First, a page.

The slide lock buckle is slightly less faff to adjust as all you need to do is pull on the strap and store the loose webbing to the back. However, it is important you do this as the loose strap could otherwise get caught when falling or descending and inadvertently open up the buckle. A strap that is not secured to the back on these buckle systems is almost as dangerous as a double back buckle not double backed - try saying that fast 10 times.
The automatic buckle system is a more recent invention aiming to make the slide lock buckle even safer. In principle it works the same way, but the strap is fixed to the harness eliminating the need to secure it to the back. This buckle assembly is also the only one that cannot be fully taken apart, meaning it is more difficult to check properly. I would argue the ABS as it is called by DMM is designed for centre use and not personal use.
Personally I prefer the slide lock buckles as they are less faff to adjust than the double back ones. I know plenty of people who prefer the rustic feel of a double back buckle though and I can't fault them for it. Try both and make your own decision..


In simplistic terms most harnesses are designed with a male waist to leg ratio in mind, but usually fit most females just fine. Specialist female harnesses tend to pay attention to female anatomy a bit more and alleviate pressure points where these would otherwise become bothersome. They also usually change the waist to leg size ratio to allow for wider adjustment range. In short find a harness that fits and is comfortable to hang in, not one that displays the right gender on the label.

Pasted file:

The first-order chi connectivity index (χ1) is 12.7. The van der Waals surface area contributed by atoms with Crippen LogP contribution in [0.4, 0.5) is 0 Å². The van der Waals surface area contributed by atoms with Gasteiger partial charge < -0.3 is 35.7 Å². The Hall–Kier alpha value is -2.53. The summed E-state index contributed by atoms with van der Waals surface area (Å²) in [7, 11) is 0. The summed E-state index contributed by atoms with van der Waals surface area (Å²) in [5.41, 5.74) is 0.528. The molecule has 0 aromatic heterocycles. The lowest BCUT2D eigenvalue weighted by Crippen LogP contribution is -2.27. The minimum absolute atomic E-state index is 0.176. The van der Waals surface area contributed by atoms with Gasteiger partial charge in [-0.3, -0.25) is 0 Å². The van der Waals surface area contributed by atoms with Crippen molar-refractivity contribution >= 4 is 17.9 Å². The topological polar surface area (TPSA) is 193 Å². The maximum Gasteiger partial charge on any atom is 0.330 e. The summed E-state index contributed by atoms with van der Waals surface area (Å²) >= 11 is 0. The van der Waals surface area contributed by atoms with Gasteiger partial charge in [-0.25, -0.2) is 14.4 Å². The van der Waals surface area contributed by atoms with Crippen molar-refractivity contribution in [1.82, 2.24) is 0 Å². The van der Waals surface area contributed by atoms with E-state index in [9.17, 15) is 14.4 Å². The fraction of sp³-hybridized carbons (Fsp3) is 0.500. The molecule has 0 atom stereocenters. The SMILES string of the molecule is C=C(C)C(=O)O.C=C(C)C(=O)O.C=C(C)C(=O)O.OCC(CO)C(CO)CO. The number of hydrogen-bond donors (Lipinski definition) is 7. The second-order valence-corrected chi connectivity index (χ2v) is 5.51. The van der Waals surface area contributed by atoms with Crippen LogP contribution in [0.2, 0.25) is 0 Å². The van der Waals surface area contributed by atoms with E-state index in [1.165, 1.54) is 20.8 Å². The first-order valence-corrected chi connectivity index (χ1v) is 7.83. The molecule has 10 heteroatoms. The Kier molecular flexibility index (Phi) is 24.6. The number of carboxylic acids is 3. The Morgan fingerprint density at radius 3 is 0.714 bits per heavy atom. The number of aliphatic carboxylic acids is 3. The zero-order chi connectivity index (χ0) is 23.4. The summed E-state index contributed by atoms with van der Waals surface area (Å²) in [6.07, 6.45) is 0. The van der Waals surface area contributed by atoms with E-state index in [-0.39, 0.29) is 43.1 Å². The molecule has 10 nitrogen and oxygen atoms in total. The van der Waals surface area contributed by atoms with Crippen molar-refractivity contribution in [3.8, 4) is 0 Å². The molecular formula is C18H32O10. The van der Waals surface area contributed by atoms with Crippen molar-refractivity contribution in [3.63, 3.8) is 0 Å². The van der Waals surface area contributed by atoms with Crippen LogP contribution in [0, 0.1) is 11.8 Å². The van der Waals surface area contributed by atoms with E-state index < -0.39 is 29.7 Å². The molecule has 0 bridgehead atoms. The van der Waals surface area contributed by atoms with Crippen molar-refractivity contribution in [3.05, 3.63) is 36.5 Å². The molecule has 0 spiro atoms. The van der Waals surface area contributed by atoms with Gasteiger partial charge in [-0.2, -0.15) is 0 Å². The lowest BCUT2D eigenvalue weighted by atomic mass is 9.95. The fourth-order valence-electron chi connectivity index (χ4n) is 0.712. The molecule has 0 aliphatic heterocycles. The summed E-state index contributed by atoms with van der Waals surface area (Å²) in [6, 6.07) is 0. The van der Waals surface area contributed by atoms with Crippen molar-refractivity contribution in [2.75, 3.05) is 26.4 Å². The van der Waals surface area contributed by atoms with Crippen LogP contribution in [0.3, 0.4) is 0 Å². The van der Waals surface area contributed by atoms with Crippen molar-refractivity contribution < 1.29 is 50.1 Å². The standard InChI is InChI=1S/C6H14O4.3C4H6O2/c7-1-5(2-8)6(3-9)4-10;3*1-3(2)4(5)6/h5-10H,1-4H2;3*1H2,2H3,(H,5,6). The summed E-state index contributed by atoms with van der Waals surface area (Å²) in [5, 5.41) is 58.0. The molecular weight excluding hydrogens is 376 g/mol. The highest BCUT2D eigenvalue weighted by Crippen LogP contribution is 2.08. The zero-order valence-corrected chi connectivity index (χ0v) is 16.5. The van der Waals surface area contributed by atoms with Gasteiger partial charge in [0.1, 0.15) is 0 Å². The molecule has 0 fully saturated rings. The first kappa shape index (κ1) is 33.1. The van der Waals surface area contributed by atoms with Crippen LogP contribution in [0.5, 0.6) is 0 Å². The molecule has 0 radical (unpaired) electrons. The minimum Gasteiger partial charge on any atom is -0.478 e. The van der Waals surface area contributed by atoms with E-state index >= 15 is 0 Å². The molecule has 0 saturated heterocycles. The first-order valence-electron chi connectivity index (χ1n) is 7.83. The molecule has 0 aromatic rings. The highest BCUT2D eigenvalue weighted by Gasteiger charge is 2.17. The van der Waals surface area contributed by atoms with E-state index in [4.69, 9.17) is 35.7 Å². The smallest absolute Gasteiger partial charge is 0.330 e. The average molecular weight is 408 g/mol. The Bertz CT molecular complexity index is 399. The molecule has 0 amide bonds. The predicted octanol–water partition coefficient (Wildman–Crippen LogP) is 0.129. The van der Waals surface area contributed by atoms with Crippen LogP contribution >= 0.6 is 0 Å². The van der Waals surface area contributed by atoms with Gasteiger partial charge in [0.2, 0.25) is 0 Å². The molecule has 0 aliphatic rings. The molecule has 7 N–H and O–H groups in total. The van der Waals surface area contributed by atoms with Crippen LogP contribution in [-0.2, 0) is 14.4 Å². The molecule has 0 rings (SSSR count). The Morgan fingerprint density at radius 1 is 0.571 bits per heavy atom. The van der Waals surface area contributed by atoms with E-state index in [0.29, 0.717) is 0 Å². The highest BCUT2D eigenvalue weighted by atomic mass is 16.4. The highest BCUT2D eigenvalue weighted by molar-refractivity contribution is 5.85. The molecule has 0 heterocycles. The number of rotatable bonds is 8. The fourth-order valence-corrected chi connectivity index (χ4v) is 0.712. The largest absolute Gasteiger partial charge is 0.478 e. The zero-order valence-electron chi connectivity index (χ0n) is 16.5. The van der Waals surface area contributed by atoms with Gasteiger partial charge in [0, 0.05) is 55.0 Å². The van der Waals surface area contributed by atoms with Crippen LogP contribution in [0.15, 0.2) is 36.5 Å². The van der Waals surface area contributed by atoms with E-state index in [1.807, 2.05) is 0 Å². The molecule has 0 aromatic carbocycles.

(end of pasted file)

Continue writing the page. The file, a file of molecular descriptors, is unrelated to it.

In terms of actual fit the waist loop should sit on top of your hip bones, preventing you from falling out of the harness should you invert. As a result the fit has to be tight enough to not allow your hips to slide past, but loose enough to allow you to breathe. As a rule of thumb you should be able to get your flat hand between your body and waist belt, but not your full fist - at least not very easily. In terms of the leg loops the same rule of thumb applies, although some harnesses don't allow you to adjust the leg loops and rely on elastic. These harnesses tend to become uncomfortable when hanging in them a tad quicker due to the missing support.
Padding wise the only thing to note is that sitting in a sit harness for prolonged periods of time can become rather uncomfortable without the right amount of padding. If you don't want to shell out for a designated working at height harness - not designed for climbing - but are planning on hanging on routes for hours, then the Petzl Calidris may be a valid choice. A word of warning though, extra padding comes at a cost to flexibility of movement, a sweaty back and increased weight.
Personally I prefer harnesses with two waist buckles as this allows me to centre the belay loop nicely without shifting the padding awkwardly around my back and hence my favourite to date is the Petzl Corax.

Trying and buying

Most stores will not have a full blown climbing wall for you to try their collection, though most will have an anchor point allowing you to hang in the harness for a bit. Don't be shy to hang there for a few minutes before coming down as some harnesses start to get rather uncomfortable after a short period of time. Generally you should feel comfortable hanging in your harness and you should require minimal core effort to sit upright. If that isn't the case try adjusting the back part of the harness a bit or go for a harness with a higher rise in the back to start with. If you require more effort sitting upright you are also more likely to invert if falling - a bad thing to do.
If you are buying a harness for a specific purpose try to wear clothing similar to the one you would be wearing when using it. This ensures you don't suddenly discover that the leg loops don't fit over your thermals and waterproofs.

All in all as with any specialist item of clothing make sure you test it and try as many different types as possible. For your first harness I would recommend going to a store and buying after trying. Once you know a bit more about what harnesses suit you by all means get them online slightly cheaper. Just be aware that harnesses are considered Personal Protective Equipment (PPE) and as such have specific rules and guidelines on returns. In short, unless they are faulty it is unlikely that you can return them easily.

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Categories: Climbing

Tags: Harness, Climbing, Trad Climbing, Sport Climbing, Mountaineering, Advice, Beginner